The opening of the Grosvenor Gallery in 1877, as a rival to the Royal Academy exhibitions, provided a new space for the reception of art, albeit still exclusive, providing an arena for the Aesthetes, those declared lovers of beauty and those who exploited art as a vehicle for rising through society: “The glamour of fashion was over it, and the great help that Lady Lindsay was able to give by holding Sunday receptions there made it one of the most fashionable resorts of the London season” (Gere 19). Lady Blanche Lindsay, whose mother was a Rothschild, offered an array of Red Carpet events, from the Grosvenor’s famous opening banquet to not-so-private Private Views (Gillet 40-49).1 With the Lindsay’s connections, the Grosvenor enjoyed the cache of showing work by socially distinguished practitioners: Princess Louise, the Marchioness of Lorne and Duchess of Argyll; the Marchioness of Waterford; Lady Wentworth; Archie Stuart Wortley; George Howard, 9th Earl of Carlisle, and Roddam Spencer Stanhope. According to the Illustrated London News, “the cant of elegant litterateurs and professional dilettante” ruled the Grosvenor Gallery (Anon c. 1880). Many of the exhibiting artists, including the owner-director, Sir Coutts Lindsay, practiced art for pleasure rather than profi t. Painters, sculptors, writers, and musicians forged an artistic elite that mixed freely with the cream of London Society, a Bohemian world in which conventional class distinctions were of little account. Whistler declared that “[A]rt Is upon the Town!” as looking at pictures and high society coalesced, while George du Maurier, from the pages of Punch, opined that gallery-goers viewed the audience with greater interest than the art (Staley 63). Aesthetes looked extraordinary, acceptance into the Bohemian milieu signifi ed by unconventional dress and aloofness. To be an artist one had to dress artistically, a notion of difference infecting the audiences at the Grosvenor. To outsiders, so-called artistic costumes appeared “more or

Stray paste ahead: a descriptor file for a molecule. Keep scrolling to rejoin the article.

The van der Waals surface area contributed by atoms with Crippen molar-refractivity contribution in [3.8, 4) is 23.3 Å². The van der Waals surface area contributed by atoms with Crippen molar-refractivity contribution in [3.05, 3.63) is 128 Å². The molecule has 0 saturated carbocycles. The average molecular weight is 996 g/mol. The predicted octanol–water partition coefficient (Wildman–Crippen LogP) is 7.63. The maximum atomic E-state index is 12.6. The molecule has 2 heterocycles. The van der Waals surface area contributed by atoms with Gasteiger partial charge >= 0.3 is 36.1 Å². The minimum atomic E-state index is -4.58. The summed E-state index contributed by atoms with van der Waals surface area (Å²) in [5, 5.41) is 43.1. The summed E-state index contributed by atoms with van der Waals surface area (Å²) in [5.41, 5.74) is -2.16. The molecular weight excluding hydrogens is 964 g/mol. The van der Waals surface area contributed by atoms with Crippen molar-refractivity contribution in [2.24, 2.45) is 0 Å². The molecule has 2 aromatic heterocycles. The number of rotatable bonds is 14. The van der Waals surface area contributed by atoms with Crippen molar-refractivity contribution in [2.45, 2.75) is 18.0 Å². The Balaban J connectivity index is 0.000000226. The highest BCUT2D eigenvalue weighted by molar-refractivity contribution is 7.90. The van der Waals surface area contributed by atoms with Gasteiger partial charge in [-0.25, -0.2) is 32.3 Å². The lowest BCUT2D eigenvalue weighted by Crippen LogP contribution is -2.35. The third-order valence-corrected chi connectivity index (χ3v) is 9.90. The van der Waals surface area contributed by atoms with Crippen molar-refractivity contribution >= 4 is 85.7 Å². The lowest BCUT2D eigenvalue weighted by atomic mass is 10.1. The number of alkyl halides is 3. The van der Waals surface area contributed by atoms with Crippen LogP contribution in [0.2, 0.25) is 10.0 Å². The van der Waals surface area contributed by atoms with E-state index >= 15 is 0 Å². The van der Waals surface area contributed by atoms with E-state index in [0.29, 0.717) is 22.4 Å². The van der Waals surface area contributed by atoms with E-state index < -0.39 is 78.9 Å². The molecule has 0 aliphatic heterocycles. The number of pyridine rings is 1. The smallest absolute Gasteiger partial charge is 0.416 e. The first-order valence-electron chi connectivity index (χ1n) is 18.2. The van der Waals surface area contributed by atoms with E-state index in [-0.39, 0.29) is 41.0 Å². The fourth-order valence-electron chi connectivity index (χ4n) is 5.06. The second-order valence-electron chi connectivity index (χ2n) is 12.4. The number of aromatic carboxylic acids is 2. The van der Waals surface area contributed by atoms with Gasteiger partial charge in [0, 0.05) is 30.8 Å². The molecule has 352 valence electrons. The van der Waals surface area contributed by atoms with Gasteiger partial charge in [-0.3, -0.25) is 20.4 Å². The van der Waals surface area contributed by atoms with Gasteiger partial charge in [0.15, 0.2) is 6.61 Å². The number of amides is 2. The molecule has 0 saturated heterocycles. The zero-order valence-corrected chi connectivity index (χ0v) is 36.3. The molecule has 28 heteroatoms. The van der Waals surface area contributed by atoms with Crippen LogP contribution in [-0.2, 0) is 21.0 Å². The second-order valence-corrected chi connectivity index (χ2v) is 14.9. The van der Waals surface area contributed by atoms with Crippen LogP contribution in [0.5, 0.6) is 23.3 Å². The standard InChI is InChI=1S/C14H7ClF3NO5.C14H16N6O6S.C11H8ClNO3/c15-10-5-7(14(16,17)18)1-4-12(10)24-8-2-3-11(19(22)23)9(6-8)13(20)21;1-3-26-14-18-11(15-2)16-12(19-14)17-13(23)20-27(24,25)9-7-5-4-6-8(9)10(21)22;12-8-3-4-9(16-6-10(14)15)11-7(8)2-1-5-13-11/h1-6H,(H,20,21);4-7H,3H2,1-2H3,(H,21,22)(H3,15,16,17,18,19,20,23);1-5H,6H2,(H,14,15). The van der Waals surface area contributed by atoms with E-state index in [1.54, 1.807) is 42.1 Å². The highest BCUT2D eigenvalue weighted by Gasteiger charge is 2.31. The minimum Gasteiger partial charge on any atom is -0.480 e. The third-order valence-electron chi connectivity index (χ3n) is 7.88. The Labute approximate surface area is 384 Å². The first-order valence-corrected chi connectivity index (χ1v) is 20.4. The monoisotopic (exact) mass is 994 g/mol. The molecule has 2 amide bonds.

less singular and ridiculous” (Gere 15). With art commodifi ed, those seeking cultural capital needed to be seen in the right place with the right people in the right clothes: “It was in 1880 that Private Views became necessary functions of fashion. I should like to have been at a Private View of the old Grosvenor Gallery. . . . What interesting folk! What a wonderful scene” (Beerbohm 275). At the Private Views, “The Clothes of the Period” were paraded: “For the pictures . . . they can be attended to at any time; but the Private View costumes are in that of the ‘limited quantity of pickled salmon,’ and cannot” (Anon 1881: 601) (Figure 3.1).